Molsheim was a bit of a disappointment after Obernai. It was quite hot in the mid-afternoon and the streets were almost empty. While I'm not partial to crowds of tourists it's nice to see some signs of natural life in a town and here there was very little activity. The highlight was the central square, called Place de l'Hôtel de Ville, with a central fountain and carousel. There was also a medieval tower called Tour de Forgerons which was once a gate within the town fortifications that have long since been dismantled. It only took about half an hour to breeze through the small town center and then we returned to Strasbourg.

This time we parked at a subterranean garage we had spotted right in the middle of Grande Île, close to the cathedral. Place Gutenberg had a carousel and a bungee trampoline so we let the kids have a few minutes of fun before searching for a restaurant. This time we explored an area behind the cathedral we had missed that morning. It was quieter and seemed residential but still had those amazing half-timbered houses that were somehow dilapidated and freshly-painted at the same time. We discovered a hidden square called La Place du Marché Gayot which was lined with outdoor restaurants. We chose the one that was named for the square and watched the kids play on an enormous cast iron boulder that had been installed on the cobblestones. Our meal was as good as the one at L'Oignon the previous night, which meant we had had much greater culinary success in Strasbourg than in the gastronomic meccas of Lyon and Dijon.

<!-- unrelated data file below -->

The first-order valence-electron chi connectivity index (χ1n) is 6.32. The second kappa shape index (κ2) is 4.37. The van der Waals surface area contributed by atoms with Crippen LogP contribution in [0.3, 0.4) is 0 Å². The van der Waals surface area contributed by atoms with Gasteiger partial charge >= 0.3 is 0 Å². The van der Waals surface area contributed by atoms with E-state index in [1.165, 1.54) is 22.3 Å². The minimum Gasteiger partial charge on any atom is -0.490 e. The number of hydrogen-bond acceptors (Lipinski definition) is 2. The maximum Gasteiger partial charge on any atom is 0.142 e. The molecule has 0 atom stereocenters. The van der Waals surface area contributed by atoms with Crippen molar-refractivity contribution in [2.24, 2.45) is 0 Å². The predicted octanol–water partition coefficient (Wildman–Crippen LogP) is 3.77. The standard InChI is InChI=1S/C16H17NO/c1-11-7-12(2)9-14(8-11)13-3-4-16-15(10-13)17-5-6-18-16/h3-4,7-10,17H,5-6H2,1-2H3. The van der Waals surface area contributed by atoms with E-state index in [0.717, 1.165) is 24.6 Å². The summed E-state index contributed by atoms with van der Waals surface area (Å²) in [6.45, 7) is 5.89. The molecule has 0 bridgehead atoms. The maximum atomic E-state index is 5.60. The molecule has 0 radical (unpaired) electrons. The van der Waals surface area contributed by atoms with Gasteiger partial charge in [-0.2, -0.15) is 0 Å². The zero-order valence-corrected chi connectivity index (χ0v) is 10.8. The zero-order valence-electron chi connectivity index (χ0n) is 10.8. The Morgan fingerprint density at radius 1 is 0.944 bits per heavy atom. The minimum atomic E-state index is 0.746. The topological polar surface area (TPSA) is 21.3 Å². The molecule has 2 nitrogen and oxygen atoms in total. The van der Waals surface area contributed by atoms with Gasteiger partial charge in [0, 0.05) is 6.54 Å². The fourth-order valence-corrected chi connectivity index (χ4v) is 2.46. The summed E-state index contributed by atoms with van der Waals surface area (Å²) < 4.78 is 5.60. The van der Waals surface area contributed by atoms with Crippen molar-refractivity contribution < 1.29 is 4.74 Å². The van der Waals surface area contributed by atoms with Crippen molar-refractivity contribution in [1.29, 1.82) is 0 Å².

After dinner we crossed the Ill for a stroll through Quartier Krutenau, a lively area filled with informal restaurants and bars that is popular with students from the nearby University of Strasbourg. Finally we crossed back onto Grande Île one last time to retrieve the car, passing an idyllic little park called Place des Tripiers. Strasbourg proved to be everything we had hoped when we had planned the trip. When we eventually need to choose a location for our one month French immersion a few years in the future, Strasbourg will get strong consideration.